Design or redesign a landscape

Estimate the water needs of landscape plants

Photo: Building and plants

Determining a factor for landscape plants other than turfgrass, part 2: Observation-based approach

Assigning a microclimate factor, KMC

The microclimate factor (KMC) in the equation for calculating KL accounts for the presence of site-specific characteristics that increase or decrease a landscape's temperature, humidity, and exposure to wind and sunlight. Examples are: sloping terrain and nearness to extensively paved areas, large buildings, cars, and similar heat-emitting or light-reflecting surfaces. Any such features can alter upward or downward the losses of water from the landscape.

Assign the microclimate factor as follows:

  • Assign low value (0.5–0.9)
    • if shaded for a substantial part of the day, especially in the afternoon — for example, on the north or northeast side of a building or under a building's overhang
    • if protected from wind by a building, structure, or other plants — for example, located in a courtyard or on the north side of a slope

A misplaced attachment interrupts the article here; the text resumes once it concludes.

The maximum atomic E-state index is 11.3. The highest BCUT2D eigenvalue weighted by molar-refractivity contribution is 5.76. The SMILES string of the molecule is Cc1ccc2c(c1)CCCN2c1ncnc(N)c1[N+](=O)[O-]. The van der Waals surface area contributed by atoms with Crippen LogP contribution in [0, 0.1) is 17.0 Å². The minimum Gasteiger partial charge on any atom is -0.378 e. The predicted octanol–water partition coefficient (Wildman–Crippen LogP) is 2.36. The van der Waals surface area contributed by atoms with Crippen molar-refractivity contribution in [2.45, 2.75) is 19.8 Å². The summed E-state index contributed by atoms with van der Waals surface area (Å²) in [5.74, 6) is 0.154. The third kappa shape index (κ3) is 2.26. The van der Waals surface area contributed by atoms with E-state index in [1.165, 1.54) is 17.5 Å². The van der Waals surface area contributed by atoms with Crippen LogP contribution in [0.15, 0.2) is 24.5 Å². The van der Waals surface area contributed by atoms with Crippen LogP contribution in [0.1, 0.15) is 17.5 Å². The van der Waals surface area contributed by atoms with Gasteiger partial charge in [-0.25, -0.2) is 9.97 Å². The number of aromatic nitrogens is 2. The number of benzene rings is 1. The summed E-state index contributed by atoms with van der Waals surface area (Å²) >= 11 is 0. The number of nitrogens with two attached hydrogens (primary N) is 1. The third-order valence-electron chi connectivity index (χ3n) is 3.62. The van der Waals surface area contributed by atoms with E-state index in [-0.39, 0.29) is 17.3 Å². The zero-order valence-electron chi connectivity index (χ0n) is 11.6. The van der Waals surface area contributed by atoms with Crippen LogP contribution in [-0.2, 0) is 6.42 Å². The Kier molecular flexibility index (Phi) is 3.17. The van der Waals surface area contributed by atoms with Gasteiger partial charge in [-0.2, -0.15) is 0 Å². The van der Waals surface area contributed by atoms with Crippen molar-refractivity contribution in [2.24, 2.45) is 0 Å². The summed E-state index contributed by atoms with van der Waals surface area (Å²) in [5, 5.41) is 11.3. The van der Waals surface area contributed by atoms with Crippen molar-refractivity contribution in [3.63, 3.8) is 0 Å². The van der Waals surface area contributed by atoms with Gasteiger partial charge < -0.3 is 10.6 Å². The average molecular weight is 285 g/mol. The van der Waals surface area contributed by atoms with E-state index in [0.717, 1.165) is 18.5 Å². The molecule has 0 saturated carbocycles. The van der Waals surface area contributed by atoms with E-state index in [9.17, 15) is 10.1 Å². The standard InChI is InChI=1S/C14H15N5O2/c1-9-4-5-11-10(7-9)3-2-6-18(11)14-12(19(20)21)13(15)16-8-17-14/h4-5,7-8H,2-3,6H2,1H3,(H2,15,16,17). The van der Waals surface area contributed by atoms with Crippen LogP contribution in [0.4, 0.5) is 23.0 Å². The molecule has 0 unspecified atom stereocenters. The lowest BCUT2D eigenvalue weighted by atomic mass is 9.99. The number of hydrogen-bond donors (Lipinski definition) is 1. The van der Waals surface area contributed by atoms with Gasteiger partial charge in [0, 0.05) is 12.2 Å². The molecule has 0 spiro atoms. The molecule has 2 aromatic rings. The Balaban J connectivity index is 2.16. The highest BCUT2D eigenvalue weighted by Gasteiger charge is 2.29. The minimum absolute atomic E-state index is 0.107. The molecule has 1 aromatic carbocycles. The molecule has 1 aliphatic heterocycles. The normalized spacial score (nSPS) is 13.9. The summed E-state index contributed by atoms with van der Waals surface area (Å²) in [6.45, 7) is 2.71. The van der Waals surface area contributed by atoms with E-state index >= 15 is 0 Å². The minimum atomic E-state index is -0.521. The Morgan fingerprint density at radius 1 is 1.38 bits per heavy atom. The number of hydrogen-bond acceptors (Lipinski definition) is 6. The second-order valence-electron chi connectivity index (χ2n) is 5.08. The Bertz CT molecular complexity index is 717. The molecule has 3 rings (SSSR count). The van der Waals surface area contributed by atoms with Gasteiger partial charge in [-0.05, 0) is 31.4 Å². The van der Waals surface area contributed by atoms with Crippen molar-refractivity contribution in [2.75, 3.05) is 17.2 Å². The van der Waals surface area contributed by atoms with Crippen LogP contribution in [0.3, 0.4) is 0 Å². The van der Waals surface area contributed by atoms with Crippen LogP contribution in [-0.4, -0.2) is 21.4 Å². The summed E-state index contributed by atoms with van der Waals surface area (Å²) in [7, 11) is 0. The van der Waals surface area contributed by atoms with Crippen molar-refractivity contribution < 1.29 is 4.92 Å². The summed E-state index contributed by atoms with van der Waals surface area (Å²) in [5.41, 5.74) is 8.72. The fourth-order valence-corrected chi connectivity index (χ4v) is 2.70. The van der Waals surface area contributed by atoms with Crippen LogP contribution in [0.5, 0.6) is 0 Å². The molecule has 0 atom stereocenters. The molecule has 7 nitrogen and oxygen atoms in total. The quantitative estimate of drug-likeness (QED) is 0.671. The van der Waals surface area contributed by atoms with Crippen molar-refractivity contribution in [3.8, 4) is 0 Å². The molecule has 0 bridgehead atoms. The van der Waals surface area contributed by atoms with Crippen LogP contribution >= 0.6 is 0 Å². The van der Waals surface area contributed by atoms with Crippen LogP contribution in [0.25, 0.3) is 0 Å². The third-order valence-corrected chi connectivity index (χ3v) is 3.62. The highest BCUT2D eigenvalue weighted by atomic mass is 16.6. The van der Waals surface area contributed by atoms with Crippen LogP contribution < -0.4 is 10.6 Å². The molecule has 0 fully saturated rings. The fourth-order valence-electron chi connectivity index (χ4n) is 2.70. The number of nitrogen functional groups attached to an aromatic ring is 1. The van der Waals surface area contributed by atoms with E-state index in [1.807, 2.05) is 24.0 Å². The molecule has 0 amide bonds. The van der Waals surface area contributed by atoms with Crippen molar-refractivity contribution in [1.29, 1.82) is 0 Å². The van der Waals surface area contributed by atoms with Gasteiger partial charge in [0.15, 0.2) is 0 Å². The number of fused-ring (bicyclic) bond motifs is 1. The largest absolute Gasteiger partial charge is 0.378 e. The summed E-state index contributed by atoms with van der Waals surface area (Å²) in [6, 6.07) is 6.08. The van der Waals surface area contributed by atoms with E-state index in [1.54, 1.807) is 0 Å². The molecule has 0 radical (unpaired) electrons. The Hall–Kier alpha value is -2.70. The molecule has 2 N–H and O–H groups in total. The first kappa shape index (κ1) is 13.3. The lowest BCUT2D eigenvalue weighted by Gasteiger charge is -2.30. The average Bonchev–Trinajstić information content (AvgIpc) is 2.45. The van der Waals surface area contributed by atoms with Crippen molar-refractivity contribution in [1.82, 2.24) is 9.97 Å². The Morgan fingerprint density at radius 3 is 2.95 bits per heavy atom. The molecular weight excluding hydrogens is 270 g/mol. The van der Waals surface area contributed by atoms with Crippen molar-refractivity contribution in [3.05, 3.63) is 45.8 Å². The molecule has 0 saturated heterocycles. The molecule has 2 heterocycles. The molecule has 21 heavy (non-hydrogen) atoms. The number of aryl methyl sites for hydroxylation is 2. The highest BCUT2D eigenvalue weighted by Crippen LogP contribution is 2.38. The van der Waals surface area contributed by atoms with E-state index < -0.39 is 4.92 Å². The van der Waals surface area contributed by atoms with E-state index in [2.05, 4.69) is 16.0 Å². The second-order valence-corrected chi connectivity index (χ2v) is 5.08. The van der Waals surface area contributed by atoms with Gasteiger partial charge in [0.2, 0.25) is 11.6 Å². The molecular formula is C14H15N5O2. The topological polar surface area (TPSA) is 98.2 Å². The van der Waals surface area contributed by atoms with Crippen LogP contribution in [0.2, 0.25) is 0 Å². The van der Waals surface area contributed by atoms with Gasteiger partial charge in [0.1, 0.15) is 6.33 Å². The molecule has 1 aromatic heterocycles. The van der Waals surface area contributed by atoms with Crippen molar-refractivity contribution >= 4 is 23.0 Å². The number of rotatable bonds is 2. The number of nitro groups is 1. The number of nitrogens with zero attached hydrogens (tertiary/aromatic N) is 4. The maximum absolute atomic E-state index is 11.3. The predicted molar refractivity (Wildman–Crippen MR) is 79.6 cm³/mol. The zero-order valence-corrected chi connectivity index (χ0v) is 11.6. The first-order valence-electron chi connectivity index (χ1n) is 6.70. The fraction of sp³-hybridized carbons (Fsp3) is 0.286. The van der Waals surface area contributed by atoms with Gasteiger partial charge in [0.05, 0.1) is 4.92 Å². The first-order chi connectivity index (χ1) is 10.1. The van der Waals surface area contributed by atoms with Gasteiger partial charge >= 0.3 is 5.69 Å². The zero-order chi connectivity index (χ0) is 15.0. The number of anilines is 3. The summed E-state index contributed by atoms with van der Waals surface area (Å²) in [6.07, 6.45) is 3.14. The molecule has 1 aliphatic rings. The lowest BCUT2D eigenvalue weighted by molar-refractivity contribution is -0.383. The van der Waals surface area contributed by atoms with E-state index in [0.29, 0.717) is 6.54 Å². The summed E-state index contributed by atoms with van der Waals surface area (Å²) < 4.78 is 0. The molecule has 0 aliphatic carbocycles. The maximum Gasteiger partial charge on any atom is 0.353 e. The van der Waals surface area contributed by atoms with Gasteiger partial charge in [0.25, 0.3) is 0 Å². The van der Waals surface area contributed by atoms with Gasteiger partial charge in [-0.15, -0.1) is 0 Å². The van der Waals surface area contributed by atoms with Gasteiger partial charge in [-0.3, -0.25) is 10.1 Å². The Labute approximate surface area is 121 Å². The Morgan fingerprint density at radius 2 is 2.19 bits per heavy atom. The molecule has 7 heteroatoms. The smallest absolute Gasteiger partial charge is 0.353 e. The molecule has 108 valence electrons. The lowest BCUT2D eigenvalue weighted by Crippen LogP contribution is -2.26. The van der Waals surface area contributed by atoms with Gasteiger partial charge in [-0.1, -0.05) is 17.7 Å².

• Assign average value (1.0)
    • if not exposed to atypical winds or atypical inputs of heat, as might be caused by nearby buildings or by reflective surfaces such as a building's windows
  • Assign high value (to 1.1–1.4)
    • if exposed to atypical winds — for example, inside a "wind tunnel" formed by buildings or by hilly terrain
    • if surrounded by heat-absorbing surfaces — for example, located in a parking lot or next to the south- or southwest-facing wall of a building
    • if exposed to high amounts of light reflected by nearby windows, automobiles, or other reflective surfaces
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